By: Frank Armstrong
By: By:Frank Armstrong, CFP, AIF
The one thing that Wall Street tells you that you can always take to the bank is: “Past performance is no guarantee of future performance.” Of course, they really hate telling you that, but they are required to. The entire rest of Wall Street’s message is designed to make light of the disclaimer. Not for one second do they want you to believe it. They certainly act like they don’t believe it. If you ever begin to take the message seriously, almost everybody on Wall Street is going to have to find an honest job.
It reminds me of the warnings on a cigarette pack. “You are going to get cancer if you smoke this. But, hey, smoking is so way cool, you will enjoy it.”
The relationship between superior past performance and mediocre to sub par future performance is as well documented as the one between cigarettes and cancer. The evidence is so strong that no one with an IQ over room temperature disputes it. Yet Wall Street continues to push its own brands of poison.
As an example of Wall Street’s ability to mix messages while aggressively marketing a fatally flawed strategy, let’s look at the pension consulting business.
As far back as 1965, Michael Jensen’s groundbreaking study of mutual funds documented the consistent failure of active managers to match index performance. In 1968, the AG Becker and Company found similar results in the institutional market.
AG Becker and Company then went on to establish the pension consulting business with the creation of “Green Book” tables comparing results to benchmarks. Having convincingly demonstrated that most managers can’t match an index, they went on to identify those few hardy souls that had. By extension, it was implied that this past performance indicated superior skill and cunning that would be duplicated in the future.
AG Becker’s consultants would perform manager evaluations for large pensions with an eye to weeding out lagging performers. Then they would suggest replacement of the laggards with a proven past performer selected from their extensive database. Of course, all of the suggested firms had generated significant Alpha.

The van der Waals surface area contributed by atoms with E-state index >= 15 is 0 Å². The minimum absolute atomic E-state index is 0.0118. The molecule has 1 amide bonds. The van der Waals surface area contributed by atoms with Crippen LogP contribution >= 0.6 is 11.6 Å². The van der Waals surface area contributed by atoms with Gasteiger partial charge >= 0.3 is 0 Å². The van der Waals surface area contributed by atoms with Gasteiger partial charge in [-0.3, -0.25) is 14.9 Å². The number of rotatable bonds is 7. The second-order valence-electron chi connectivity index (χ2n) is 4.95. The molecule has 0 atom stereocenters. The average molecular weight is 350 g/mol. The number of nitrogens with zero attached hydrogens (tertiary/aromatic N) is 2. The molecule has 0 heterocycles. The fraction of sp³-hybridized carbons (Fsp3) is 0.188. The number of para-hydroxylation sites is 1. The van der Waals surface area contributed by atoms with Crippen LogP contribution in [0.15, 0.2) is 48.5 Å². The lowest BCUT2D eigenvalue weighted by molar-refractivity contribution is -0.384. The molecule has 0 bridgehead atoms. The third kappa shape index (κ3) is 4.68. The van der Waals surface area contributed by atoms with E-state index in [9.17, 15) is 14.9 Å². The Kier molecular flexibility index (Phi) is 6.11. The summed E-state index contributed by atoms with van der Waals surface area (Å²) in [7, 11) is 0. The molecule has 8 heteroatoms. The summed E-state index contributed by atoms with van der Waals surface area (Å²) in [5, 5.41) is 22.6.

Once the replacements were made, a funny thing happened. These impressive past performers generated remarkably mediocre results. So, one or two years later, AG Becker would perform another study and suggest a new round of replacements. The explanation for the failure of their previous recommendations usually boiled down to a change in personnel or process at the manager’s firm over which Becker presumably had no control. But, thank goodness they were monitoring the situation before things got completely out of hand!
Unfortunately, the new manager would usually insist on a complete portfolio revamp. Otherwise, why hire a new manager if not to change the investments. This, of course, generates transaction fees, commissions and miscellaneous expenses that must be borne by the pension fund as a necessary cost of plan maintenance.
The pension consultants made themselves available — for an additional fee, of course — to repeat the cycle endlessly.
The operative philosophy, and fatal flaw, of this approach is that past performance is related to future performance. As literally thousands of studies have shown, this is demonstrably not true. If it were true, a simple Morningstar or similar database search would guarantee all of us consistent superior performance. The inescapable fact is that few pensions match the performance of a nave simple index strategy of 60% S&P 500 and 40% Lehman Brothers Long Bond. During the period from 1987 to 1996, only 10 of the USs 145 largest pension plans exceeded this basic strategy.
The failure of active management to add value is undisputable. The further failure to add value through manager selection based on past performance is also undisputable. Yet, AG Becker, Russell, SEI and a host of others persist in beating this dead horse. Worse yet, pensions continue to support the failed “manager search” system, voodoo finance at its worst.
The system is bad enough where true independent consultants are employed. But, it takes a bizarre turn for the worse when salesmen/employees of a financial institution masquerade as objective consultants. Then the process looses any objectivity at all, and the recommendations are restricted to a small group of second class managers willing to “pay to play”, or rebate some of their management fees for participation in the system.
Simply put, investment returns are not generated by the skill of managers, the size of the institution, the brand name of the sponsor, or the diligence of the manager search. None of that matters. They certainly can not be predicted from past returns.
Returns are best explained by the systematic exposure to risk factors of market, size and value. Today, advanced economic theory and available modeling tools allow institutions to reliably, effectively, and economically capture these elements through portfolio engineering using passive strategies.
There are never guarantee of success in the investment business. Especially in the short term, returns may look little like projected or “expected” returns. But, chasing past performance is a clear loosing strategy. Structuring a portfolio to capture persistent risk premiums on a global basis is a enormous improvement that offers the highest probability of success at the lowest cost and lowest possible risk point.